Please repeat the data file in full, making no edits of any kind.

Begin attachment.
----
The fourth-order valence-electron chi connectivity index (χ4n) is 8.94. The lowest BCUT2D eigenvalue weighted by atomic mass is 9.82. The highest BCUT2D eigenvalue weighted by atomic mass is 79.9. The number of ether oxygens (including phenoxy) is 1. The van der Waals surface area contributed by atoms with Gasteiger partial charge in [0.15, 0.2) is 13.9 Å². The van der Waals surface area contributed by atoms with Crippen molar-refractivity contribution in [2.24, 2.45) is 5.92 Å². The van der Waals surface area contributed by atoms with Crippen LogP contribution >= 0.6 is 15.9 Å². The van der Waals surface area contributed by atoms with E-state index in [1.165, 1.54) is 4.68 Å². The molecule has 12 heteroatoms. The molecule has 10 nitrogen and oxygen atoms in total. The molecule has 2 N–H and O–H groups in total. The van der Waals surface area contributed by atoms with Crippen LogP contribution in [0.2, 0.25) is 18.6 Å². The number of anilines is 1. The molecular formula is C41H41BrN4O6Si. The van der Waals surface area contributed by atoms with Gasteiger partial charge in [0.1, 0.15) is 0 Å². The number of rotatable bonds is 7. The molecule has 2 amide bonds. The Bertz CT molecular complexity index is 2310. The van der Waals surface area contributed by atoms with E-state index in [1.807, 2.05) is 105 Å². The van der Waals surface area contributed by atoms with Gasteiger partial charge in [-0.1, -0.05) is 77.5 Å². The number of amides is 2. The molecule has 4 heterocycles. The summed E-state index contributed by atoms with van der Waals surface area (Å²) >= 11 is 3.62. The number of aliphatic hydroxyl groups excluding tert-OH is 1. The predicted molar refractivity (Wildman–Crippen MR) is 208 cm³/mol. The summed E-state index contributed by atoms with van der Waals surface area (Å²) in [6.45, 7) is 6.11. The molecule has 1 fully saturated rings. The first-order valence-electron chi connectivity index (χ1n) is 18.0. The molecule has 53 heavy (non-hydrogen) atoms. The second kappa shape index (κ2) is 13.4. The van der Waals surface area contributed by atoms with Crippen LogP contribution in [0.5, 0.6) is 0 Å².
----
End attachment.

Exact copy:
The fourth-order valence-electron chi connectivity index (χ4n) is 8.94. The lowest BCUT2D eigenvalue weighted by atomic mass is 9.82. The highest BCUT2D eigenvalue weighted by atomic mass is 79.9. The number of ether oxygens (including phenoxy) is 1. The van der Waals surface area contributed by atoms with Gasteiger partial charge in [0.15, 0.2) is 13.9 Å². The van der Waals surface area contributed by atoms with Crippen molar-refractivity contribution in [2.24, 2.45) is 5.92 Å². The van der Waals surface area contributed by atoms with Crippen LogP contribution >= 0.6 is 15.9 Å². The van der Waals surface area contributed by atoms with E-state index in [1.165, 1.54) is 4.68 Å². The molecule has 12 heteroatoms. The molecule has 10 nitrogen and oxygen atoms in total. The molecule has 2 N–H and O–H groups in total. The van der Waals surface area contributed by atoms with Crippen LogP contribution in [0.2, 0.25) is 18.6 Å². The number of anilines is 1. The molecular formula is C41H41BrN4O6Si. The van der Waals surface area contributed by atoms with Gasteiger partial charge in [0.1, 0.15) is 0 Å². The number of rotatable bonds is 7. The molecule has 2 amide bonds. The Bertz CT molecular complexity index is 2310. The van der Waals surface area contributed by atoms with E-state index in [1.807, 2.05) is 105 Å². The van der Waals surface area contributed by atoms with Gasteiger partial charge in [-0.1, -0.05) is 77.5 Å². The number of amides is 2. The molecule has 4 heterocycles. The summed E-state index contributed by atoms with van der Waals surface area (Å²) >= 11 is 3.62. The number of aliphatic hydroxyl groups excluding tert-OH is 1. The predicted molar refractivity (Wildman–Crippen MR) is 208 cm³/mol. The summed E-state index contributed by atoms with van der Waals surface area (Å²) in [6.45, 7) is 6.11. The molecule has 1 fully saturated rings. The first-order valence-electron chi connectivity index (χ1n) is 18.0. The molecule has 53 heavy (non-hydrogen) atoms. The second kappa shape index (κ2) is 13.4. The van der Waals surface area contributed by atoms with Crippen LogP contribution in [0.5, 0.6) is 0 Å².